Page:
I’m the kind of person ( and maybe we all are…) who needs things to drastically fall apart before you really see what’s happening and where you need to make some changes.  I started out full of beans: all lighter fluid and kindle working 10 hours a day. I was high on the fumes and it was all fine and exciting, but then I started to burn out (shocking right?) and even though I eventually hired someone to help out 12 hours a week, I still struggled with doing it all on my own. Balance was a far away land at this point of the journey.  I was too exhausted at the end of the day to go to yoga, and so my asana practice really suffered. Now, just about a year into being open, I am realizing how detrimental that un-balance is for me, my health really suffers (actually it plummets) when I lose that. I recently found out that I have adrenal fatigue that triggered an auto-immune disorder, so I have no choice now but to place more emphasis on my health and not be so hard on myself… it put things into perspective again. Health and happiness over busy-ness. So I don’t work at all after 5 pm. I cook a lot. I ride my bike, go to yoga, get any kind of exercise that i need, Sometimes it’s just a walk. 

How do you define success? 

When I think of whether or not my business is, or has the potential to be, financially successful, I ask myself this  question instead “Am I proud of myself, and am I happy?” Its a simple answer to check in to. 

What has been the most rewarding part of running your own shop? The most challenging?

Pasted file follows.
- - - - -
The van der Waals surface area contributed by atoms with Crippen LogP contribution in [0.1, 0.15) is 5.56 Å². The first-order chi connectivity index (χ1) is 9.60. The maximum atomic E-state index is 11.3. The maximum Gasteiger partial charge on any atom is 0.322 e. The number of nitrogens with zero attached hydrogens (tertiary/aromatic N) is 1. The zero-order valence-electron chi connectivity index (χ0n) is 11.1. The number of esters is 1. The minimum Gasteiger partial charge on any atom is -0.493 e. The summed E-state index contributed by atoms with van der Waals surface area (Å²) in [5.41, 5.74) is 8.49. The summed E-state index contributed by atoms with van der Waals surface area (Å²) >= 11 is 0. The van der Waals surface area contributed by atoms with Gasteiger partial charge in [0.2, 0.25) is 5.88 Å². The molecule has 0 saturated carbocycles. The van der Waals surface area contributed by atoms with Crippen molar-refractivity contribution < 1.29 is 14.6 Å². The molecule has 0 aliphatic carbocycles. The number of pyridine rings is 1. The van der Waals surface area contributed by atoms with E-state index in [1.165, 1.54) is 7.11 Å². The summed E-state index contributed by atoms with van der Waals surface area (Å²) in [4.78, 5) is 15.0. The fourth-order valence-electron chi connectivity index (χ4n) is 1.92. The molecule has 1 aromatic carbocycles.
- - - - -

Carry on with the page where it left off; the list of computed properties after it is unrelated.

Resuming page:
The most rewarding: Knowing that I am capable of building something that was just a dream. 

The most challenging: my health suffering and the emotional roller-coaster that has come with taking such a financial risk and lifestyle change. 

What is your ultimate dream, both for the store and personally? 

It's simple.

For the store:  Continue to collaborate with other creative businesses to build unique products for our shop, and continue to grow online with our shop and blog. We have so many ideas and opportunities, it’s just a matter of money, time, planning and patience. 

Personally: Listen to my gut, never compromise my health again. Learn from everything.

What advice do you have for those of us starting our own endeavours? 

If you can’t stop thinking about it, absolutely try it, just be sure of WHY you are doing it. Do your research. Build a great but simple business plan and go back and check it every few months or so, see how you are doing compared to your projections. Include an exit strategy in your plan so that you are prepared for anything. Be kind and patient with yourself, take rest when you need it, and stick to a personal daily routine if you can. Nurture your close relationships, and it doesn’t hurt to reach out to someone in your field that you admire for advice now and then. 

What do you think is the most important thing in life? 

Laughter.